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The Evil Hours: A Biography of Post-Traumatic Stress Disorder

Pictured is the cover of the book "The Evil Hours: A Biography of Post-Traumatic Stress Disorder" by David Morris.
Pictured is the cover of the book "The Evil Hours: A Biography of Post-Traumatic Stress Disorder" by David Morris.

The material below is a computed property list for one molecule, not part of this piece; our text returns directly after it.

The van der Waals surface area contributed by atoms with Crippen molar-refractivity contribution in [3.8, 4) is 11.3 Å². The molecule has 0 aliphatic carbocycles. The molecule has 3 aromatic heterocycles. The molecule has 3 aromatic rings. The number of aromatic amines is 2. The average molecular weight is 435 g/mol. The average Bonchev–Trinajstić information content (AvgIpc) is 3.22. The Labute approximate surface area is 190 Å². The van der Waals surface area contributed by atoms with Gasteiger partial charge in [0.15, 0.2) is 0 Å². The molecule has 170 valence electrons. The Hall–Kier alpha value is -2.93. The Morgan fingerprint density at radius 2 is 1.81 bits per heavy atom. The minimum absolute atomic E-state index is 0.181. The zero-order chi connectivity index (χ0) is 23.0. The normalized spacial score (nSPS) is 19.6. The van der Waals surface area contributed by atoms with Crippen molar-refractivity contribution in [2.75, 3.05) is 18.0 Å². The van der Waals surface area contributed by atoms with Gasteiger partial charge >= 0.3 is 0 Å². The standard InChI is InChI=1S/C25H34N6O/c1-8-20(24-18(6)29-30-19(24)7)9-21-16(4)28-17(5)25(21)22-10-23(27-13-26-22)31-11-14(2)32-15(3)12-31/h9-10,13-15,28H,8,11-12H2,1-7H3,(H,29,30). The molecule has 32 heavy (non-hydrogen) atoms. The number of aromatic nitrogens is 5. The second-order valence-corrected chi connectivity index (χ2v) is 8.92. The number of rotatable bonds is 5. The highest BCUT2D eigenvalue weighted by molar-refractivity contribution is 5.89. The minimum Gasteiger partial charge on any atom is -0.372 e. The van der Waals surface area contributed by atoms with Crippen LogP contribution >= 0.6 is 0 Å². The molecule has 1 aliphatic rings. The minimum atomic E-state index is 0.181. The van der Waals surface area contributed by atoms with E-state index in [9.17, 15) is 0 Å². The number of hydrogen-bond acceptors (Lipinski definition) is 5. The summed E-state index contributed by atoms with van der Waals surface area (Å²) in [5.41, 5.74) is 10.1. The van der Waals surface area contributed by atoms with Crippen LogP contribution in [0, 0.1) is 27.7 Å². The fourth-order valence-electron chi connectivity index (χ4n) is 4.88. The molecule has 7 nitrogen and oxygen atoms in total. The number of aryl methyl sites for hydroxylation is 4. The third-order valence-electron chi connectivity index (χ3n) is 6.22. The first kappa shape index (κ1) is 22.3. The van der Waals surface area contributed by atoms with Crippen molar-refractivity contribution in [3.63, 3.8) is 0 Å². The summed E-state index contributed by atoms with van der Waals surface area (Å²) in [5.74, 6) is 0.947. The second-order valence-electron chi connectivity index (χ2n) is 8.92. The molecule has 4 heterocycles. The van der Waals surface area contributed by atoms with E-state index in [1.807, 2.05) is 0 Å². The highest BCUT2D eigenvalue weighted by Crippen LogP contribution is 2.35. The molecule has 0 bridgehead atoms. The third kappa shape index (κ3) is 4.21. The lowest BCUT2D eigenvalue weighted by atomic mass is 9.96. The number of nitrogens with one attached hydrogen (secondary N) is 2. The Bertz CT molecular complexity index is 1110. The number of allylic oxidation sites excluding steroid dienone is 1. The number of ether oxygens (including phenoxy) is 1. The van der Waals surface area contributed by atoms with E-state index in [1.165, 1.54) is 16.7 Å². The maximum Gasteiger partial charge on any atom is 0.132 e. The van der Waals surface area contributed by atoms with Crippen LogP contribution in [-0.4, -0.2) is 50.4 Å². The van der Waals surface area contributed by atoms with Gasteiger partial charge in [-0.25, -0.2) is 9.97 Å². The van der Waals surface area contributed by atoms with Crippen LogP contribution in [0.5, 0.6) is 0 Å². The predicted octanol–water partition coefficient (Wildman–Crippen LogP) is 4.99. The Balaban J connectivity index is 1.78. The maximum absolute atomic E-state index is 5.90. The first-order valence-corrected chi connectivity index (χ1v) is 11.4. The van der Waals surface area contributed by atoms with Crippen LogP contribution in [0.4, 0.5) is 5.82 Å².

The Evil Hours: A Biography of Post-Traumatic Stress Disorder
The Evil Hours: A Biography of Post-Traumatic Stress Disorder GUEST:David Morris, author, "The Evil Hours: A Biography of Post-Traumatic Stress Disorder"